For the rest of my comments, I used the term “you” or anyone, making a more specific to you since you wrote this piece, generalization. Anyone could pay for their own healthcare out of pocket with or without insurance. I was attempting to bridge the “either or/grey area” of the left versus right as you described in your post re: healthcare. More specifically, anyone who can afford private healthcare – in this instance, I’ll use your “far right” folks can already have what they want and allowing others to have access to healthcare that’s within the reach of their budget (I.e., far left) wouldn’t take away what the (your question one) of the far right want for themselves.

          Apparently, I worded my response(s) poorly by getting too detailed. I’m totally agreeing with you in both replies – that either extreme isn’t a great option and more middle ground needs to exist where the most amount of people are helped in/by a system which is supposedly set up to “do no harm.”

          As far as I know, although I haven’t researched it, pre-existing conditions cannot cost the insured more for purchasing a medical insurance policy than if they did not have any pre-existing conditions.

          My bad, not meaning to make assumptions – simply intending to point out the complex nuances of both ends and that YES, I too believe that we are moving toward a more much needed and more fair healthcare system.

          • No worries. Thanks for not doing a “fly by” and coming back to clear things up.

            I’ll cover this more in depth in the future, but I think we’re generally on the same page here.

            As for Fox News: yes, I have a particular fascination with a some of their more well known folks because of how influential they are with their misrepresentations and rhetoric. So I do watch many O’Reilly clips on YouTube because he’s interesting from that point of view. But I wouldn’t call that watching Fox News. I do the same with folks on the left as well (e.g. Food Babe). Mostly it’s to understand why so many of my friends and family follow these people and unquestioningly take their words — many of which are lies — for truth.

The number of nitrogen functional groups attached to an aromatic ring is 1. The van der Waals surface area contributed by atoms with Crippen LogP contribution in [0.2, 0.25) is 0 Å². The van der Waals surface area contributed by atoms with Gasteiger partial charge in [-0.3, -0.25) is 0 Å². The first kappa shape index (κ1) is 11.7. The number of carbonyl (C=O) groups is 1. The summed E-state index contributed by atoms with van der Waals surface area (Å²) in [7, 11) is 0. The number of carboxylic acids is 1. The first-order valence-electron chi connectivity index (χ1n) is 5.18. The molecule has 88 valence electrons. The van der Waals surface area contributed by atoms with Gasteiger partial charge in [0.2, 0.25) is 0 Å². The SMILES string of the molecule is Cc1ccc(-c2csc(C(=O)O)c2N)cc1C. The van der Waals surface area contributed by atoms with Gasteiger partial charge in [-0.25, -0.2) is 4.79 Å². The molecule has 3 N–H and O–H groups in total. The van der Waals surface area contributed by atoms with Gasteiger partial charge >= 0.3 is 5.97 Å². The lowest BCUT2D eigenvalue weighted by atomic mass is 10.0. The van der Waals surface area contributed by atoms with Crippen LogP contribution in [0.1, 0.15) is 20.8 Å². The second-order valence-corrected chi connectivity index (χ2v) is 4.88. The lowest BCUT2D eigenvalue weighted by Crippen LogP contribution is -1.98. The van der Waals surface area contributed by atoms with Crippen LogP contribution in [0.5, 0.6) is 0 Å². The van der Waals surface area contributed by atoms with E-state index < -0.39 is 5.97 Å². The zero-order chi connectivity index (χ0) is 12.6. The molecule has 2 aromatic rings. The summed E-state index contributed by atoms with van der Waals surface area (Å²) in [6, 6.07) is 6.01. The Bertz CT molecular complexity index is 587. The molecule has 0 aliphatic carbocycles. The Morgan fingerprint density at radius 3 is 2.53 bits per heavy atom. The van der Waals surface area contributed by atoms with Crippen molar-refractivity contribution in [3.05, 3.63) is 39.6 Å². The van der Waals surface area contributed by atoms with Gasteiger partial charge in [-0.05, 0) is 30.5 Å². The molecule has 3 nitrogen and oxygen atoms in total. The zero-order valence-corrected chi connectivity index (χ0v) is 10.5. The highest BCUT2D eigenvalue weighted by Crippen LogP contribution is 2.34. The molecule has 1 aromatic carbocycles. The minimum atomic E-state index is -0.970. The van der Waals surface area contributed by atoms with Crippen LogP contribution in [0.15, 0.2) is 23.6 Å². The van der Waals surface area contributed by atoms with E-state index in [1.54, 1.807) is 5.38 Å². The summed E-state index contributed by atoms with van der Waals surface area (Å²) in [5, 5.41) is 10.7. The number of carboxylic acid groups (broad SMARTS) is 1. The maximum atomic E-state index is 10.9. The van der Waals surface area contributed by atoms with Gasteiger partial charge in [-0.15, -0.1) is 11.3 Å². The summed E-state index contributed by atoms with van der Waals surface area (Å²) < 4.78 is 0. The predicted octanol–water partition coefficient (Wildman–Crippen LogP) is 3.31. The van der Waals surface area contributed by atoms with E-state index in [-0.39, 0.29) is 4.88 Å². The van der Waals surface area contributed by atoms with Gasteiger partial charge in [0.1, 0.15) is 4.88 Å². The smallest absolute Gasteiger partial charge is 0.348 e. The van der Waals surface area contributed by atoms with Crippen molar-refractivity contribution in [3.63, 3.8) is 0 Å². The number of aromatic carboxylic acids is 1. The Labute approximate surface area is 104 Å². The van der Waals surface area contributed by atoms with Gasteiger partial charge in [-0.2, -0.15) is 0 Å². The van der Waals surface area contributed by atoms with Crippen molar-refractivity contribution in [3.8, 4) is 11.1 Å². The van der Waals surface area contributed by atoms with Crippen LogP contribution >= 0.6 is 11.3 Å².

3. Thanks for the post and I agree. It really irks (aka pisses me off) that in the US all House and Senate representatives get free health care for life. While the general populace is left to fend for ourselves to either afford health insurance or pay out of pocket. Forget about emergencies most folks have little to nothing saved for such occasions.

  4. Why don’t we let people make a choice at some point in their life? Either be insured and pay more taxes for the rest of your life or choose not to. That would make it unnecessary to apply the same rule to everyone but does prevent people from deciding to be insured when they need it and deciding not to be insured when they don’t need it (which would make the system fail).

    The matter of course isn’t simple and I think it never will be, but I think it is possible to recognize that many people have extreme opinions on the issue (either very left or very right and who knows what other ideas are thinkable on the issue – maybe the distinction between left and right is just an invented one that doesn’t cover all possible ideas) and build a system in which all opinions on the issue can coexist and have something that fits them without necessarily having to build a one size fits all system.

    • Lots of healthcare responses on this one. Wasn’t expecting that. (Was supposed to be a small teaser for the bigger healthcare essay I’m trying to edit.)

      Anyway, making one choice for life doesn’t work. Mostly because not allowing folks to change their minds is in direct opposition to how humans are. It complicates an already complicated issue even more. What if you were forced to decide to eat the same food for life, or wear the same clothes for life, or work the same job for life? It’s an impossible thing to ask of anybody.

      • Most government healthcare systems don’t allow any choice at all, so in that sense it would be a gain. But indeed, the issue isn’t simple and people and situations change over the lifespan. Looking forward to your essay!

        • Can you explain what you mean by, “most government healthcare systems don’t allow any choice at all”?

          I’m trying to understand where you’re coming from, but also trying to figure out how to clear up or rephrase things in my essay.